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Insects 2013, 4(4), 631-645; doi:10.3390/insects4040631
Article

Entomopathogenic Fungi Associated with Exotic Invasive Insect Pests in Northeastern Forests of the USA

1
,
1
,
2,* , 1
 and
1
1 Entomology Research Laboratory, University of Vermont, 661 Spear Street, Burlington, VT 05405, USA 2 Azorean Biodiversity Group (GBA, CITA-A) and Portuguese Platform for Enhancing Ecological Research and Sustainability (PEERS), University of the Azores, 9500-321, Portugal
* Author to whom correspondence should be addressed.
Received: 28 August 2013 / Revised: 16 October 2013 / Accepted: 23 October 2013 / Published: 4 November 2013
(This article belongs to the Special Issue Insect Pathology)
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Abstract

Mycopathogens of economically important exotic invasive insects in forests of northeastern USA have been the subject of research at the Entomology Research Laboratory, University of Vermont, for the last 20 years. Elongate hemlock scale, European fruit lecanium, hemlock woolly adelgid and pear thrips were analyzed for the presence of mycopathogens, in order to consider the potential for managing these pests with biological control. Fungal cultures isolated from insects with signs of fungal infection were identified based on morphological characters and DNA profiling. Mycopathogens recovered from infected insects were subdivided into three groups, i.e., specialized entomopathogenic; facultative entomopathogens; ubiquitous opportunistic contaminants. Epizootics were caused by fungi in the specialized group with the exception of M. microspora, P. marquandii and I. farinosa. Inoculation of insects in laboratory and field conditions with B. bassiana, L. muscarium and Myriangium sp. caused insect mortality of 45 to 95%. Although pest populations in the field seemed severely compromised after treatment, the remnant populations re-established themselves after the winter. Although capable of inducing high mortality, a single localized aerial application of a soil-dwelling fungus does not maintain long-time suppression of pests. However, it can halt their range expansion and maintain populations below the economic threshold level without the use of expensive insecticides which have a negative impact on the environment.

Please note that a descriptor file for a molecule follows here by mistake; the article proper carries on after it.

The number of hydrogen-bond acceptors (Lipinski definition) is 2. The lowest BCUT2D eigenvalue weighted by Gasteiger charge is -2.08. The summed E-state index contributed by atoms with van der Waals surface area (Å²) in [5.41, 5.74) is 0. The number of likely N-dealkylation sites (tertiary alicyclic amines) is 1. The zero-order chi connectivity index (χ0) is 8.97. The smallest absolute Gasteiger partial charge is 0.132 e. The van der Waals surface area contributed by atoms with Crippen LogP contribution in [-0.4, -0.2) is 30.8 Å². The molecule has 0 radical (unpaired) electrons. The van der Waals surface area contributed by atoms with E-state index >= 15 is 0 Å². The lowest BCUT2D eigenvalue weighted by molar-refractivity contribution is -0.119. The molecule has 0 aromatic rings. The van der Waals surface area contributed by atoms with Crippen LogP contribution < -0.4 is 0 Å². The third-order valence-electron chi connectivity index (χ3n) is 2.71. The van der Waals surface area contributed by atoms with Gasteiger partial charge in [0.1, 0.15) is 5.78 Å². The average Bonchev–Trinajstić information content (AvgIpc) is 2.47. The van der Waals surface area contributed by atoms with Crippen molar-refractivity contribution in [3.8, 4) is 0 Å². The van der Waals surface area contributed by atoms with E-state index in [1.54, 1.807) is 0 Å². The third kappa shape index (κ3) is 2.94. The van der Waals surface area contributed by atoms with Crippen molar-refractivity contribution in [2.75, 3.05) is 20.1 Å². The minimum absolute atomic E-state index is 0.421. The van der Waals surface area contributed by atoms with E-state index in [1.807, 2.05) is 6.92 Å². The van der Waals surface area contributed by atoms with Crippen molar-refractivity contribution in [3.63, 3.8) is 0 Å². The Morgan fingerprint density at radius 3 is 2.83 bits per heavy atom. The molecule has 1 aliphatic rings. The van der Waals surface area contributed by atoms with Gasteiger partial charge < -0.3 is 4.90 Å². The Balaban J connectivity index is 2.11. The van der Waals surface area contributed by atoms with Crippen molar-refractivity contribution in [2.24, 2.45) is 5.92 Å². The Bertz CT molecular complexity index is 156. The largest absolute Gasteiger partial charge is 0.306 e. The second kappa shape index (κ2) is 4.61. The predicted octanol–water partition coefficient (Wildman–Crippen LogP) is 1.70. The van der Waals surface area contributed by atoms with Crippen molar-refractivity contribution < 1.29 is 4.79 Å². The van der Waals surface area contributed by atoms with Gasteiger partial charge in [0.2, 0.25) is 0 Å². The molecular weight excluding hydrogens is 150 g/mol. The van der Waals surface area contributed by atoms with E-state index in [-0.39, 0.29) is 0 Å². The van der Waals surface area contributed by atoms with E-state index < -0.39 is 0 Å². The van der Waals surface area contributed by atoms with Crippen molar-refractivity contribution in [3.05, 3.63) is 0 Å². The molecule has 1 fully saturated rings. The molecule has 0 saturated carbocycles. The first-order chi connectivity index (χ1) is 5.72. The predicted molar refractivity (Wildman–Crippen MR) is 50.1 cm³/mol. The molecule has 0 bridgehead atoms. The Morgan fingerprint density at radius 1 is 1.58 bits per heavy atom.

Keywords: entomopathogenic fungi; Myriangium duriaei; Hirsutella lecaniicola; Beauveria bassiana; Colletotrichum fioriniae; Lecanicillium muscarium; Paecilomyces marquandii; Metarhiziopsis microspora; piercing-sucking insects; Fiorinia externa; Parthenolecanium corni; Adelges tsugae; Taeniothrips inconsequens entomopathogenic fungi; Myriangium duriaei; Hirsutella lecaniicola; Beauveria bassiana; Colletotrichum fioriniae; Lecanicillium muscarium; Paecilomyces marquandii; Metarhiziopsis microspora; piercing-sucking insects; Fiorinia externa; Parthenolecanium corni; Adelges tsugae; Taeniothrips inconsequens
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Gouli, V.; Gouli, S.; Marcelino, J.A.P.; Skinner, M.; Parker, B.L. Entomopathogenic Fungi Associated with Exotic Invasive Insect Pests in Northeastern Forests of the USA. Insects 2013, 4, 631-645.

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